The [Trust] Protector is so useful, and it has become so commonplace, that the concept should almost always be discussed between planners and those looking to form trusts.
In every trust arrangement there are three fundamental parties: the settlor, the trustee, and the beneficiary. Increasingly, however, another party (or role) is being added to the mix.
Enter the “trust protector.”
So, what is a trust protector and ought you to consider one?
Even if you are considering a simple trust arrangement, it is worth reading a recent Forbes article titled “Trust Protectors -- What They Are And Why Probably Every Trust Should Have One.” The article offers a compelling case for the inclusion of trust protectors specifically, but offers a great deal of information – and diagrams – about trust arrangements in general.
Even if you already are savvy on trusts, why would you want to consider adding another role and another hand in the process? While there are many reasons, one constant is the perennial problem of the untrustworthy trustee. Should that ever happen, then a trust protector is made to order.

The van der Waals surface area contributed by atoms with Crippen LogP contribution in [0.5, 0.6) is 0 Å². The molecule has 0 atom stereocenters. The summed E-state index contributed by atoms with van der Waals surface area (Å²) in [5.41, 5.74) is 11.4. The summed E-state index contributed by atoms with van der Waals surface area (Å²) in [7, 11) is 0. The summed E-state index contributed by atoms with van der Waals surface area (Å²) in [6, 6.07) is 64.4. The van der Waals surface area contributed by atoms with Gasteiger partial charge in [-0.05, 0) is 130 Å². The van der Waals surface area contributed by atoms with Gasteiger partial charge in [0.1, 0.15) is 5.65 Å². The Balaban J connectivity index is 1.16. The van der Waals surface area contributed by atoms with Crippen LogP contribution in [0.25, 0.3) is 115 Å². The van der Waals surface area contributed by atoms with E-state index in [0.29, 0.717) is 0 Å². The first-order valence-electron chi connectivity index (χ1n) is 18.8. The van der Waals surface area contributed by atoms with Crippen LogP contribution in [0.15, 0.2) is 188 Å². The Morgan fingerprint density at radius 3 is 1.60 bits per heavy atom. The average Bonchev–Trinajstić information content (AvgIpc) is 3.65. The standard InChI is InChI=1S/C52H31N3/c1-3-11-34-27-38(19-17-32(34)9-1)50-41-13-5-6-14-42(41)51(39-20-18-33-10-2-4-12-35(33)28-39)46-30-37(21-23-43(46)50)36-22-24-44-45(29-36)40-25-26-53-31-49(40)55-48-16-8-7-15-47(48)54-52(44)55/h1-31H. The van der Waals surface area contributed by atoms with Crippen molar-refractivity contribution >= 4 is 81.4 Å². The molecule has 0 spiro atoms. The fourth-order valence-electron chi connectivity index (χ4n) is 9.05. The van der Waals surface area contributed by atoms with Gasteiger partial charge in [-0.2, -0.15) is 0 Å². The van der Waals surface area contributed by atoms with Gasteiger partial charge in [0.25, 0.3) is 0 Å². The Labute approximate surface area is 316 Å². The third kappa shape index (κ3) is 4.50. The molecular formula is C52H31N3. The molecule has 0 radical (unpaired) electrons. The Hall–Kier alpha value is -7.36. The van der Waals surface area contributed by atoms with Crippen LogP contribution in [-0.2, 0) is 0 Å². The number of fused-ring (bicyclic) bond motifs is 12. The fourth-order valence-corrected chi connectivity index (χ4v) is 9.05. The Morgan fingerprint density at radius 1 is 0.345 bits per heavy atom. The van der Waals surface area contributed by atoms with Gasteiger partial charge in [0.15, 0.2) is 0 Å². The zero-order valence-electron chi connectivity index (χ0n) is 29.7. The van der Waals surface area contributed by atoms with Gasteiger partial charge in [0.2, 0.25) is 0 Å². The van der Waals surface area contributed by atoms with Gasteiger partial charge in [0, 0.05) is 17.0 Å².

In practical terms, the trust protector is an individual (or even a team of individuals) who assumes little in the way of day-to-day administration of the trust, but does assume higher powers over the trustee who does perform such functions. Result? The trust protector can fire the trustee, if they get out of line.
It can be comforting to know that, even if you have passed on, the trust protector can continue to serve as a “guardian angel” of sorts over your trust assets and protect your beneficiaries.
Also please look at my video on estate planning below
Reference: Forbes (August 25, 2012) “Trust Protectors -- What They Are And Why Probably Every Trust Should Have One”